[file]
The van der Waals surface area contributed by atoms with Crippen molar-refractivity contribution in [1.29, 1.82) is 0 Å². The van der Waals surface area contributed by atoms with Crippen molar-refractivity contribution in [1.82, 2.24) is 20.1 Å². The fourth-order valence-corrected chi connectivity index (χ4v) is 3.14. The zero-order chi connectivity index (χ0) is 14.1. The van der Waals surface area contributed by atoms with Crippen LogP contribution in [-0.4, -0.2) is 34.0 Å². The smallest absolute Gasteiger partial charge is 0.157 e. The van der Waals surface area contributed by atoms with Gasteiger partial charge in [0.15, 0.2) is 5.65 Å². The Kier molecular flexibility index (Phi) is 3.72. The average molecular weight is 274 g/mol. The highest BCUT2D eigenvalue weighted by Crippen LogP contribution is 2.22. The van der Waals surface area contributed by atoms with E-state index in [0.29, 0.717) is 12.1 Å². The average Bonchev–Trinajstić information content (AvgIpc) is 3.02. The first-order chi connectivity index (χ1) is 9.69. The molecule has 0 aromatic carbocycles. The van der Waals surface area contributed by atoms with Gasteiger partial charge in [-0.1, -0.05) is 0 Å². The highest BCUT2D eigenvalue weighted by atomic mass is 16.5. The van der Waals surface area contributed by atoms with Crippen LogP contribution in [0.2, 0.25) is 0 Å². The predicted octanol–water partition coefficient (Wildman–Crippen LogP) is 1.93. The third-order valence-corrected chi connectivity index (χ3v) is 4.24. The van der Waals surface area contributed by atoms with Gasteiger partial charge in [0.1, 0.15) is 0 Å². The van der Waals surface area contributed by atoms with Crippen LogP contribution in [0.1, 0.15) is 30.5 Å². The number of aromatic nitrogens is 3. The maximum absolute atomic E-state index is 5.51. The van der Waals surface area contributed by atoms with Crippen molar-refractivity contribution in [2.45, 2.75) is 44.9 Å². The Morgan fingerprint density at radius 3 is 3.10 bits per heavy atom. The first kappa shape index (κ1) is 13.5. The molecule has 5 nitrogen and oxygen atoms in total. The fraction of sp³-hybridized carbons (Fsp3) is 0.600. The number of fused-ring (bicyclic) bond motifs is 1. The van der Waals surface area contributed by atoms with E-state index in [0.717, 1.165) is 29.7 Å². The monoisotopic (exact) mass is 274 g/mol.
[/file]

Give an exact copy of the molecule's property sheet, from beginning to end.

The van der Waals surface area contributed by atoms with Crippen molar-refractivity contribution in [1.29, 1.82) is 0 Å². The van der Waals surface area contributed by atoms with Crippen molar-refractivity contribution in [1.82, 2.24) is 20.1 Å². The fourth-order valence-corrected chi connectivity index (χ4v) is 3.14. The zero-order chi connectivity index (χ0) is 14.1. The van der Waals surface area contributed by atoms with Crippen LogP contribution in [-0.4, -0.2) is 34.0 Å². The smallest absolute Gasteiger partial charge is 0.157 e. The van der Waals surface area contributed by atoms with Gasteiger partial charge in [0.15, 0.2) is 5.65 Å². The Kier molecular flexibility index (Phi) is 3.72. The average molecular weight is 274 g/mol. The highest BCUT2D eigenvalue weighted by Crippen LogP contribution is 2.22. The van der Waals surface area contributed by atoms with E-state index in [0.29, 0.717) is 12.1 Å². The average Bonchev–Trinajstić information content (AvgIpc) is 3.02. The first-order chi connectivity index (χ1) is 9.69. The molecule has 0 aromatic carbocycles. The van der Waals surface area contributed by atoms with Gasteiger partial charge in [-0.1, -0.05) is 0 Å². The highest BCUT2D eigenvalue weighted by atomic mass is 16.5. The van der Waals surface area contributed by atoms with Crippen LogP contribution in [0.2, 0.25) is 0 Å². The predicted octanol–water partition coefficient (Wildman–Crippen LogP) is 1.93. The third-order valence-corrected chi connectivity index (χ3v) is 4.24. The van der Waals surface area contributed by atoms with Gasteiger partial charge in [0.1, 0.15) is 0 Å². The van der Waals surface area contributed by atoms with Crippen LogP contribution in [0.1, 0.15) is 30.5 Å². The number of aromatic nitrogens is 3. The maximum absolute atomic E-state index is 5.51. The van der Waals surface area contributed by atoms with Crippen molar-refractivity contribution in [2.45, 2.75) is 44.9 Å². The Morgan fingerprint density at radius 3 is 3.10 bits per heavy atom. The first kappa shape index (κ1) is 13.5. The molecule has 5 nitrogen and oxygen atoms in total. The fraction of sp³-hybridized carbons (Fsp3) is 0.600. The number of fused-ring (bicyclic) bond motifs is 1. The van der Waals surface area contributed by atoms with E-state index in [0.717, 1.165) is 29.7 Å². The monoisotopic (exact) mass is 274 g/mol.